2017 Fantasy Baseball: NL Central Rotation Rankings
Rotation rankings are one thing, but the most important part of data is interval in nature. In other words, what is the distance between the best and the worst. That often tells a more important story than the order in which we put teams. The National League Central is as good an example of this as any division in baseball. The difference between the Cubs and the other teams in the division tell a definite story.
We are ranking rotations based on their pre-season projection according to rosterresource.com. We are using three Baseball Prospectus statistics and their three year averages to rank them. The first is their version of wins above replacement (WARP) to give us the quality and quantity of their work. The other two statistics are more qualitative numbers. The first is their ERA estimator they call “deserved run average.” It essentially calculates what their ERA should be if everything else was equal in the batted ball statistics. The last calculates what opposing hitters actually did against the pitcher as measured by their total average statistic (TAVA). It is calculated to look like batting average, but it includes everything opposing hitters do.
WARP: 17.3 (1st)
DRA: 3.44 (3rd)
TAVA: .234 (1st)
Officially, the Cubs made only one change. They let Jason Hammel (who has yet to sign) leave via free agency and brought in Brett Anderson from the Dodgers. This is classic risk/reward move. His DRA and TAVA are superior to Hammel, but he hasn’t been able to stay healthy. Mike Montgomery is waiting in the wings if he isn’t able to remain healthy. The bigger decision revolves around Jake Arrieta. He will be a free agent after the season.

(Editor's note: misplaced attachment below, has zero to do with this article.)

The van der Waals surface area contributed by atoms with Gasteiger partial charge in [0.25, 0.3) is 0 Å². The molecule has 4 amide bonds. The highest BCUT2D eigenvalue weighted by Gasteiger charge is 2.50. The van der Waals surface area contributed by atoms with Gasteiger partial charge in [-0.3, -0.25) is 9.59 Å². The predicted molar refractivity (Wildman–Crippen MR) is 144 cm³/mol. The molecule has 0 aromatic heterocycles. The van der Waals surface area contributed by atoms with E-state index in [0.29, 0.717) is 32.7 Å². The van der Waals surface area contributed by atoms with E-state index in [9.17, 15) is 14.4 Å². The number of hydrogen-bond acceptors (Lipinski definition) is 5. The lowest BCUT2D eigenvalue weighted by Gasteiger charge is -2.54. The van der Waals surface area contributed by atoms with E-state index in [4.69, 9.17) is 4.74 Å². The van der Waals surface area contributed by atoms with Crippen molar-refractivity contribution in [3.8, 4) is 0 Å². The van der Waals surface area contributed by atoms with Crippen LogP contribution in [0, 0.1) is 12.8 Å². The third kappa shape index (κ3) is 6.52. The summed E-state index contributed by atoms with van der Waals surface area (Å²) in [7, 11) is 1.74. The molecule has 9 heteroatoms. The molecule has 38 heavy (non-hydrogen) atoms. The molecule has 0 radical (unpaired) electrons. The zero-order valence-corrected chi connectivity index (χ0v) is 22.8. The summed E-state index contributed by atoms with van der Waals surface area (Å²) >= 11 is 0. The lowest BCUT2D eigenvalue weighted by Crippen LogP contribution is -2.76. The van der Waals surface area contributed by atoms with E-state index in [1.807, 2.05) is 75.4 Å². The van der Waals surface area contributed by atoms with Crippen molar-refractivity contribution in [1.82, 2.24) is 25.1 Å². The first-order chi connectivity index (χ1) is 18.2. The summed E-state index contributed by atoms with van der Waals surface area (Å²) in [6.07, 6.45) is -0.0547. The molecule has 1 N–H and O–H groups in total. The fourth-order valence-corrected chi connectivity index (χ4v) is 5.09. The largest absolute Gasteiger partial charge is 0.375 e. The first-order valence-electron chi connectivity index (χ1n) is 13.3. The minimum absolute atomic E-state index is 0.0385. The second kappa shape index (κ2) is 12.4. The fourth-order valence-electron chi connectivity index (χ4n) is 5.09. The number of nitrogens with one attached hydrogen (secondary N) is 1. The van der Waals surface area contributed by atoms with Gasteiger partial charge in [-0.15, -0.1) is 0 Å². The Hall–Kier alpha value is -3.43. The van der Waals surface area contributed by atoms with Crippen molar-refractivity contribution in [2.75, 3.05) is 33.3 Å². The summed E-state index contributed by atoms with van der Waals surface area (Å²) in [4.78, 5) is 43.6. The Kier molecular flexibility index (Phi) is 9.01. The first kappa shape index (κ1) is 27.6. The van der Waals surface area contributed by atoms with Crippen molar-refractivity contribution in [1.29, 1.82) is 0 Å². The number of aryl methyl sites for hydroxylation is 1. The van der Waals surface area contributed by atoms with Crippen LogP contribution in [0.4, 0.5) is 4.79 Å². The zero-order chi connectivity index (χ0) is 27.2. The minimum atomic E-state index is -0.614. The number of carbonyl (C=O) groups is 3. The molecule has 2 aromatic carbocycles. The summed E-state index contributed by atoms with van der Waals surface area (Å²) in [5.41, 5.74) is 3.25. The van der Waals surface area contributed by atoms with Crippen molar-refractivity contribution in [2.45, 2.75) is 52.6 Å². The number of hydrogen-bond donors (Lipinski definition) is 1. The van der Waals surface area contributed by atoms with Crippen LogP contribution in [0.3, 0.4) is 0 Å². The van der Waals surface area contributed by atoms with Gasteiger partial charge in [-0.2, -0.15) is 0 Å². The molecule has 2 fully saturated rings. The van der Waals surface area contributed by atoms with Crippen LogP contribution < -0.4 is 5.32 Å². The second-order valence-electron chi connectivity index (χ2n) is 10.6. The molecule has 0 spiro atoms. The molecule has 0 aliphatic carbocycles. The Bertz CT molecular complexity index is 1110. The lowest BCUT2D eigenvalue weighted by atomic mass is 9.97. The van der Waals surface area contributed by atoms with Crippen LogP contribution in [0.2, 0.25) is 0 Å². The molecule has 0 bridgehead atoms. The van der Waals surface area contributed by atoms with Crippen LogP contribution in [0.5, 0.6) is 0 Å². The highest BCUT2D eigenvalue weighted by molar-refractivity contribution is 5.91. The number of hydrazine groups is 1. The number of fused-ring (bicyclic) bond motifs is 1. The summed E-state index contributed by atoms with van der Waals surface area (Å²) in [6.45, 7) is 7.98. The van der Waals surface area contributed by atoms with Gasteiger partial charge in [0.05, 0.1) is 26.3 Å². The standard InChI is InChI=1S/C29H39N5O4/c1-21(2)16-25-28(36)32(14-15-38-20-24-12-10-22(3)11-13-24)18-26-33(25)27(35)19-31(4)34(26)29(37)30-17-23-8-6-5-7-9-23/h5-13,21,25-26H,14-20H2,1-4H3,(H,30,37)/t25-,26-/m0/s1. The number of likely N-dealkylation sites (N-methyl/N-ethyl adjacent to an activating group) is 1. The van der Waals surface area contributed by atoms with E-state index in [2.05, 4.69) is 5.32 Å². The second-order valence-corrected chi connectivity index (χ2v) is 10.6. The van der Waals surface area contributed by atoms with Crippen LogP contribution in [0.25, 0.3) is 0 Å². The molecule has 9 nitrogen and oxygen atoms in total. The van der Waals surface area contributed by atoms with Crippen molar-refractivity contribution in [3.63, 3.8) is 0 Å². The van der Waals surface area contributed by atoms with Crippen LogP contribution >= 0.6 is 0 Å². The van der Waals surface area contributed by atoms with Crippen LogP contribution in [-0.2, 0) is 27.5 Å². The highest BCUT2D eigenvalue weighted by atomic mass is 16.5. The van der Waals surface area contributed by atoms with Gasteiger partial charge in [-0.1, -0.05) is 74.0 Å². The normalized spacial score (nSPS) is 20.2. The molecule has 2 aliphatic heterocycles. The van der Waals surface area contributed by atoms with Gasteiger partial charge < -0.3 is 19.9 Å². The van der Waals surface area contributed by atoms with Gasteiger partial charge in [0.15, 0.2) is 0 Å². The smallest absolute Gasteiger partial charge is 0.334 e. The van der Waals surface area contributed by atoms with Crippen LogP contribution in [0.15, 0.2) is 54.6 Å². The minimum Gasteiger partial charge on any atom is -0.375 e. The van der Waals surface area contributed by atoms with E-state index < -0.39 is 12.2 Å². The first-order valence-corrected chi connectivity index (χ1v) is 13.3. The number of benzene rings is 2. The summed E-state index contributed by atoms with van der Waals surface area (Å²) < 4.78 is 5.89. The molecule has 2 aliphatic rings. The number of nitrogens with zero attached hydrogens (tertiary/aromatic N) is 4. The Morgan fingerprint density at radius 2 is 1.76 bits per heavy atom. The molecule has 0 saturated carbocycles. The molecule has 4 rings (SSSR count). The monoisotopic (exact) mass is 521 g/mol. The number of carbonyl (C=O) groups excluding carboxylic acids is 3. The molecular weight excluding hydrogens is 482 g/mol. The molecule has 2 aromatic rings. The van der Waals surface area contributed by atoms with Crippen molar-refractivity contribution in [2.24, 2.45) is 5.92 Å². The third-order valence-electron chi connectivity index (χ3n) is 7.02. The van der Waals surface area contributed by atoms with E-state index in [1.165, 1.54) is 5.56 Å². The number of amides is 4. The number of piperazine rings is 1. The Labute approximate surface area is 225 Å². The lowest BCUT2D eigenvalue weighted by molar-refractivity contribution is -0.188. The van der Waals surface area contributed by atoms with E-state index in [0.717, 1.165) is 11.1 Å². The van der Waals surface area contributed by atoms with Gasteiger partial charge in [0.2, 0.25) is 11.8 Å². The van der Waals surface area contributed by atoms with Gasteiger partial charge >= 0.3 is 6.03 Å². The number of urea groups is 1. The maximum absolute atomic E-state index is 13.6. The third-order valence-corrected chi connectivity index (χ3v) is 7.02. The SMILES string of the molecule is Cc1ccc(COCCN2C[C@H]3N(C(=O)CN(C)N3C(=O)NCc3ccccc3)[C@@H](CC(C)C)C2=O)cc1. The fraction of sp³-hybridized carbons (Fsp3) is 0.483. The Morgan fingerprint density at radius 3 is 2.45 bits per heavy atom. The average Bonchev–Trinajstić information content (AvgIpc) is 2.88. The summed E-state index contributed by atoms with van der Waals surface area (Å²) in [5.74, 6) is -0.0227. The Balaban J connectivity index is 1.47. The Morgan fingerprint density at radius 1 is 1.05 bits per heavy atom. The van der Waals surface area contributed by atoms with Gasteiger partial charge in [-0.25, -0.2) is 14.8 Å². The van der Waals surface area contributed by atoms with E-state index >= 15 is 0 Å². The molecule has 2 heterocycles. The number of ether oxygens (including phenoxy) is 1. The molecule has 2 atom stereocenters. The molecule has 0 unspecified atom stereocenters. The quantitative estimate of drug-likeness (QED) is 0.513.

Will Epstein and Hoyer sink another nine figures into a pitcher or will they allow Arrieta to walk? A normal team would consider dealing him, but the Cubs are odds on favorites to win the World Series again. So, he is staying put at least through this season.
The Cubs may have the best setup in all four areas of the game (fourth being the bench), so it is hard to go against them when it comes to the World Series.
WARP: 1.8 (14th)
DRA: 4.94 (14th)
TAVA: .277 (13th)
They traded Dan Straily to the Marlins. The fact that this constitutes a major defection tells you everything you need to know about this group. Scott Feldman takes his place as he becomes the key veteran just like in 2014 when he signed with the Astros. He’s been here before and I suppose that’s worth something by itself. Otherwise, Homer Bailey returns from the disabled list to anchor the rotation. Let that sink in for a moment.
The hope is that young pitchers like Anthony DeScalfini and Brandon Finnegan will take the next step and establish themselves as top of the rotation arms. Both have the talent and pedigree to do it, but that’s been said before about a number of other guys. More than anything, they just need an infusion of talent.
Tanking only works when you get to tank by yourself. When you look around the NL, there are a handful of teams that are operating under the same strategy. Only one can be the worst and get the top pick. So, brace yourself for some bad baseball.